Follow Your Bliss. Period. End of Story.

Did I just say that?
December 31, 2013
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January 15, 2014

Follow your bliss. Turn your passions into profits. Follow your heart and the money will follow. Have you heard phrases like these? What do you think? Does it make you feel excited to think about following your passion? Or do you think it’s all a bunch of new-age hype?

I’ve heard a lot lately about how following your passion is just a bunch of hooey. Yes, I said, hooey. What these nay-sayers suggest is following your passion is not a sound business approach. It takes hard work to be successful. If you are passionate about what you do, great. If not, it doesn’t matter. What does matter is putting your nose to the grind stone and getting it done.

Again, I’ll ask you. How does that make you feel? Do you believe success is hard work? Are you  nodding your head in agreement? Or do you feel slightly pinched in the throat? Well, I’m going to tell you, I feel pinched in the throat. And for the soprano from Wisconsin, that ain’t a good place to feel pinched. Yes, I just said ain’t.

From the time I was very young I knew I wanted to be a musician. I loved music. I loved everything about it. I even loved practicing, especially practicing. Believe it or not I even loved practicing scales! I spent many a Saturday afternoon at my church practicing, singing and writing songs. It was my bliss.

Then something happened….

The stakes started getting higher. I had to compete. I had to audition for roles. I had to audition for college. I had to audition for jobs. The pressure was on. And because I wanted to succeed so badly, I worked even harder. I would spend hours and hours in the practice rooms or in my apartment learning repertoire, doing arpeggios and trying to perfect my high notes.

You know what happened next…

I became a huge bundle of tightness. I developed tongue tension, neck tension, eye-ball tension! Ok, not eye-ball tension, but it sure felt like it. My technique tanked and I lost my high notes. The harder I tried, the tighter I became. So how did I fix the problem? I spent a ton of money trying not to be tight. I worked really, really hard at it. You know where it got me? Financially, physically and emotionally spent.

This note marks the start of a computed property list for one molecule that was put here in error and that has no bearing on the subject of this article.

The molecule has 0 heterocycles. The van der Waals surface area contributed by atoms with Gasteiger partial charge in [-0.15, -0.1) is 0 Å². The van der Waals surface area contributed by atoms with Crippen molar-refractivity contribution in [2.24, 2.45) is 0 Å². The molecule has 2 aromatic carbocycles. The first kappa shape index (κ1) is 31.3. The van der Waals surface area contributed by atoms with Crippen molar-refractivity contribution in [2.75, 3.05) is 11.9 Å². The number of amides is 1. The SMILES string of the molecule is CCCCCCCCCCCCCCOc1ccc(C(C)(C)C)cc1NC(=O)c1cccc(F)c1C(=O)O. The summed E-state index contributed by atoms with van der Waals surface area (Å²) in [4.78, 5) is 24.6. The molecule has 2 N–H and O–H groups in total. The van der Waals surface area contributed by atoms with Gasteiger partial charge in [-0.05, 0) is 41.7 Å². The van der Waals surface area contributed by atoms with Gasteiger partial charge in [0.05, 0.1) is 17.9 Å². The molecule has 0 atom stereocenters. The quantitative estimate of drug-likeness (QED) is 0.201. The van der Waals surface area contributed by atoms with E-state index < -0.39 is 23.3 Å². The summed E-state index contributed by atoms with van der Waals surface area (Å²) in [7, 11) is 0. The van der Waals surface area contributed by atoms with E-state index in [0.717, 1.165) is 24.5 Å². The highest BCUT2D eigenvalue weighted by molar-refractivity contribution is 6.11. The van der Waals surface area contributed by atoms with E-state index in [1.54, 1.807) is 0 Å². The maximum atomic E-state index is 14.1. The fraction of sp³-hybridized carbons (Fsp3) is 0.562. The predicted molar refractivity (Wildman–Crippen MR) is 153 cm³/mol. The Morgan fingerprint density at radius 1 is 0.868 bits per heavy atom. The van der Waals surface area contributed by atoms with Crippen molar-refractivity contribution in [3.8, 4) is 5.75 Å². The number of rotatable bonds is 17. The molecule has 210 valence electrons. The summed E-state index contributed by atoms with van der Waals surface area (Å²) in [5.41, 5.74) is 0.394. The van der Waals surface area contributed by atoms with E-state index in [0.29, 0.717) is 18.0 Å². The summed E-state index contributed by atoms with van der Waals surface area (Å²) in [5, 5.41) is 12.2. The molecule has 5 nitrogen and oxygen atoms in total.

I was trying so hard to do what I thought was going to bring me success, I was actually cutting my talent off at the knees. I eventually got so frustrated, I decided to quit pursuing my dream of singing on the big stage. Ironically, that was probably the best career decision I ever made.

Instead of pushing, pushing, pushing, for the first time in my life I had no clear-cut direction. I had always been and wanted to be a  musician. Without playing that role, I really didn’t know who I was. I was forced to figure it out.

And  then a really great thing happened…

I started listening to my inner voice again, the voice that loved something. I didn’t know what that new something was going to be, but I knew I was sick of feeling sad and deflated. I wanted to feel joy again.  So I started looking for things that made me feel happy and excited. That’s when I found branding. They say we often choose to help others in the way we ourselves need to be helped. I needed to find my voice again.

Then the best thing happened…

Once I allowed myself to follow happiness, everything fell into place. Not only did I find a new career that makes me feel professionally fulfilled, I also found my singing voice again. I now sing with confidence and freedom. Who knows, maybe some day the Met will come calling. Hey, some dreams never die.

The moral of the story…

If you let your drive for success crowd out your bliss, you may never get there. If on the other hand if you stop choking your creativity with over-working, you might be surprised by how richly you are rewarded.

I love to hear your voice!

What do you think? Are passion, joy or happiness key elements to success?

Post your answers below in the comments or find me on Facebook.

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Heather Poduska is a brand strategist, business coach and opera singer who helps entrepreneurs and small business owners create client attractive brands, polished brand images and brand communication strategies to increase their visibility and impact in the marketplace and grow their businesses.